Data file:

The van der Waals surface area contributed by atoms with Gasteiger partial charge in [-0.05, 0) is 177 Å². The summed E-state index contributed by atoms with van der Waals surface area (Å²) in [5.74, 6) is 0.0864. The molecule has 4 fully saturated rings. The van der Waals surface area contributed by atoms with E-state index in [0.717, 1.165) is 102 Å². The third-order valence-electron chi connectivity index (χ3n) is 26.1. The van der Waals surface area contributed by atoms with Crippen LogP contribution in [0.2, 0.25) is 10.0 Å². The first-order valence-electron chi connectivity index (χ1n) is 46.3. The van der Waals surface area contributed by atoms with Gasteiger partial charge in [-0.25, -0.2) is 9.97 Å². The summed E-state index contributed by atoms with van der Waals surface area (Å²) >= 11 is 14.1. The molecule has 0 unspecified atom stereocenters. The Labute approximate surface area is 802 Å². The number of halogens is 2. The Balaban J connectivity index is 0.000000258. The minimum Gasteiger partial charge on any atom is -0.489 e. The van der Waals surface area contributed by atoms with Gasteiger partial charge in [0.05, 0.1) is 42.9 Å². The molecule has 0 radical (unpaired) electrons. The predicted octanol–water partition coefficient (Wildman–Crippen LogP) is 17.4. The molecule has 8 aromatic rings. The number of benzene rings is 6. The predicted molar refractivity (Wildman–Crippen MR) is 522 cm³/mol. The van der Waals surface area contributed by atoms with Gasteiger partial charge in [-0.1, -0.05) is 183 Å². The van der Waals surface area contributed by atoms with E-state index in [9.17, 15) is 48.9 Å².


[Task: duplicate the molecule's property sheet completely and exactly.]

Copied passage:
The van der Waals surface area contributed by atoms with Gasteiger partial charge in [-0.05, 0) is 177 Å². The summed E-state index contributed by atoms with van der Waals surface area (Å²) in [5.74, 6) is 0.0864. The molecule has 4 fully saturated rings. The van der Waals surface area contributed by atoms with E-state index in [0.717, 1.165) is 102 Å². The third-order valence-electron chi connectivity index (χ3n) is 26.1. The van der Waals surface area contributed by atoms with Crippen LogP contribution in [0.2, 0.25) is 10.0 Å². The first-order valence-electron chi connectivity index (χ1n) is 46.3. The van der Waals surface area contributed by atoms with Gasteiger partial charge in [-0.25, -0.2) is 9.97 Å². The summed E-state index contributed by atoms with van der Waals surface area (Å²) >= 11 is 14.1. The molecule has 0 unspecified atom stereocenters. The Labute approximate surface area is 802 Å². The number of halogens is 2. The Balaban J connectivity index is 0.000000258. The minimum Gasteiger partial charge on any atom is -0.489 e. The van der Waals surface area contributed by atoms with Gasteiger partial charge in [0.05, 0.1) is 42.9 Å². The molecule has 0 radical (unpaired) electrons. The predicted octanol–water partition coefficient (Wildman–Crippen LogP) is 17.4. The molecule has 8 aromatic rings. The number of benzene rings is 6. The predicted molar refractivity (Wildman–Crippen MR) is 522 cm³/mol. The van der Waals surface area contributed by atoms with Gasteiger partial charge in [-0.1, -0.05) is 183 Å². The van der Waals surface area contributed by atoms with E-state index in [9.17, 15) is 48.9 Å².